Weekly Radar (November 10, 2022) — World Cup Edition
France holds the World Cup crown. Will they wear it for four more years?
The French National Team will be looking to defend their title at the 2022 Qatar World Cup and become the first team to achieve it since Brazil lifted the trophy in 1958 & 1962. Stars such as Kylian Mbappe, Hugo Lloris, and Karim Benzema are ready to appear on the world stage again to try and take Les Bleus to back-to-back victories. However, four of the last five World Cup winners failed at their next tournament, unable to advance beyond the group stages. This includes France’s 2002 team, who failed to progress after winning the trophy for the first time in 1998.
This year, France will meet old friends in Group D. They saw off Australia and Denmark in 2018, a group they won before winning the entire tournament in Russia. This year they are also joined by Tunisia but will hope that history will repeat itself and take them to glory. So, can they break the ‘holder’s curse’ this time around and revalidate the World Cup Title? The Polkamarkets Community sees it as slightly unlikely, with the NO position priced at 0.547 GLMR. But with such a heavy artillery of top-tier strikers, who knows, Les Bleus might be able to sweep another world cup to their already impressive record.
Qatar’s World Cup is submerged in scandals and controversy. But will it be enough to push for an outright boycott?
The 1978 World Cup was held in Argentina under General Videla’s dictatorship, raising a lot of debate, with protests and boycott appeals sparking worldwide at the time. Back then, despite all the controversy, none of the finalist squads pursued a boycott of the event. Forty-four years have passed, and the 2022 World Cup will be hosted in Qatar, despite widespread criticism about working conditions on construction sites, severe human rights violations, concerns about the environmental impact, and several allegations of corruption between FIFA and Qatar’s government.
Mediatization is stronger nowadays, and the increased public awareness is pressuring governments to take a stand. With just over a few weeks before the tournament starts, the boycott issue may spoil some of Doha’s preparations. Still, the reality is that no qualified country has yet declined to play in the World Cup, as there is too much at stake economically.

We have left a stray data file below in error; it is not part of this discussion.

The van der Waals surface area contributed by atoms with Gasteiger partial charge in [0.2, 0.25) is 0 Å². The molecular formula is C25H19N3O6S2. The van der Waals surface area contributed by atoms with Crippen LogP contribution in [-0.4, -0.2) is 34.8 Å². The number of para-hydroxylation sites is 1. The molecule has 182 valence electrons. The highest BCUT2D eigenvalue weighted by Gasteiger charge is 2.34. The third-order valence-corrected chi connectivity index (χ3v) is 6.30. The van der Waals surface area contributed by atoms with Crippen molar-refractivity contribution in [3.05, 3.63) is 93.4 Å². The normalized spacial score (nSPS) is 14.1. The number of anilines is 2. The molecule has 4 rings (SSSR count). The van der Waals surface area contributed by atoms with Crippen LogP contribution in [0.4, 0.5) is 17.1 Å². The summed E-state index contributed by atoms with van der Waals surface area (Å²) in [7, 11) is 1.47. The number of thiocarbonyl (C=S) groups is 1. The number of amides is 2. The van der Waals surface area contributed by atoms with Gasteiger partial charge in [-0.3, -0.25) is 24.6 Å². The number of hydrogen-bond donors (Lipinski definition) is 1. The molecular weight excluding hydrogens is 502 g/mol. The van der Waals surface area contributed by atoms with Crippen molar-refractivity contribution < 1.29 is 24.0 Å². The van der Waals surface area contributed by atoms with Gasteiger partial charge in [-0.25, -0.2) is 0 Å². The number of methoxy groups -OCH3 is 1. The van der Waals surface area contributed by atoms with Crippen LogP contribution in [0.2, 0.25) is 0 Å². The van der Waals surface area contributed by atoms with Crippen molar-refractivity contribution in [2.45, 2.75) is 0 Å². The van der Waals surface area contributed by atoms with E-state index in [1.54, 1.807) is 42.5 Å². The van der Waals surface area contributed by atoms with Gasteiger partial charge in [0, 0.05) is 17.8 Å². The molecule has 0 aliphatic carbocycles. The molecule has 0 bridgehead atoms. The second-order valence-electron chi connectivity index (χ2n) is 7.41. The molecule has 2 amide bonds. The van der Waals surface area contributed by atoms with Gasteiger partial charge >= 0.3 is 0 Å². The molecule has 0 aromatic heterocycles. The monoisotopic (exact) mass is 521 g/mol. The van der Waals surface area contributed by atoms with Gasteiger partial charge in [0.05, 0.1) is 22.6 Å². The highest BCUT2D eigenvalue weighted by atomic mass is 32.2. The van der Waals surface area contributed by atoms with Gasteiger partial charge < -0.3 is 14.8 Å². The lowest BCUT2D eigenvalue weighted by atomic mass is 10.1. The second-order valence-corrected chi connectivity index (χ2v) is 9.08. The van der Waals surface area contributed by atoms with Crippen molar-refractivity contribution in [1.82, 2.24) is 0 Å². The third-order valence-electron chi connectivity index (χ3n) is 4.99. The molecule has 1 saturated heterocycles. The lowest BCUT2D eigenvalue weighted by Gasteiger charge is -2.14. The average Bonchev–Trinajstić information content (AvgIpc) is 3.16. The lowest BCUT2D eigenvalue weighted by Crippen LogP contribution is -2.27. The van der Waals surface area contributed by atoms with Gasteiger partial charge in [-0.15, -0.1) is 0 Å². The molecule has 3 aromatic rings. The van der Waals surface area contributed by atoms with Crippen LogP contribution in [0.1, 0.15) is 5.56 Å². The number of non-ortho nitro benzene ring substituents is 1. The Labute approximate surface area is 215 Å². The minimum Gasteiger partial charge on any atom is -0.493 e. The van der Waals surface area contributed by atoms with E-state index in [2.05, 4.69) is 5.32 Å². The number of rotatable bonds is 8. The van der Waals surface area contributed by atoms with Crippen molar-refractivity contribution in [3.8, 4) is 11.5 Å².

Nevertheless, the idea of a boycott has percolated in public opinion in recent weeks, especially in Europe. According to a poll commissioned by the Deutsche Presse-Agentur news agency, 48% of Germans surveyed were in favor of their national team withdrawing. In France, 39% of the population in April wanted their national team to forego the trip to Doha, according to an Odoxa poll for RTL.
But if an effective boycott could be far-fetched, other means of action can bring a spotlight to the protest. In a letter addressed to the players of the French team, International Amnesty appealed to their political, civic, and environmental conscience, urging them to get involved by making public statements, with messages on social media, or by signing a petition. Cities across Europe are also joining the moral boycott wagon by deciding not to install giant screens to broadcast the matches of this autumn’s World Cup.
Could such a moral boycott from players, cities, and football fans lead to an effective one, from any qualified team? The Polkamarkets community believes it can happen with the YES position priced at 0.568 GLMR. Such an outcome would pose an unprecedented challenge to an already controversial venue, so it will be interesting to foresee how this will unfold.
Under the Polkamarkets Radar
Six goals seem to be the glass ceiling in the Golden Boot race. Will it be shattered in 2022?
Mario Kempes scored six goals in the 1978 World Cup, setting the top mark for seven of the subsequent ten editions. Ronaldo was the only exception to the streak, having scored eight goals for Brazil in 2002. Indeed, James Rodriguez and Harry Kane won the Golden Boot in 2014 and 2018 respectively, thanks to — you’ve guessed it -six goals. Even in 1994, when the award was shared by Hristo Stoichkov and Oleg Salenko, six was the maximum number of goals scored by each, despite Salenko scoring five of them in one game against Cameroon.
Modern football is more clinical, and we have come a long way from Eusebio having to shoot 66 times to score nine goals in 1966. Players need fewer shots to make a goal nowadays, but the current seven games format might make it hard for any player to break the six-goals mark.
But hard is not impossible, and every World Cup is a new opportunity to push the limits and make history. Will this be the case in Qatar in 2022? We wonder what the community would foresee.
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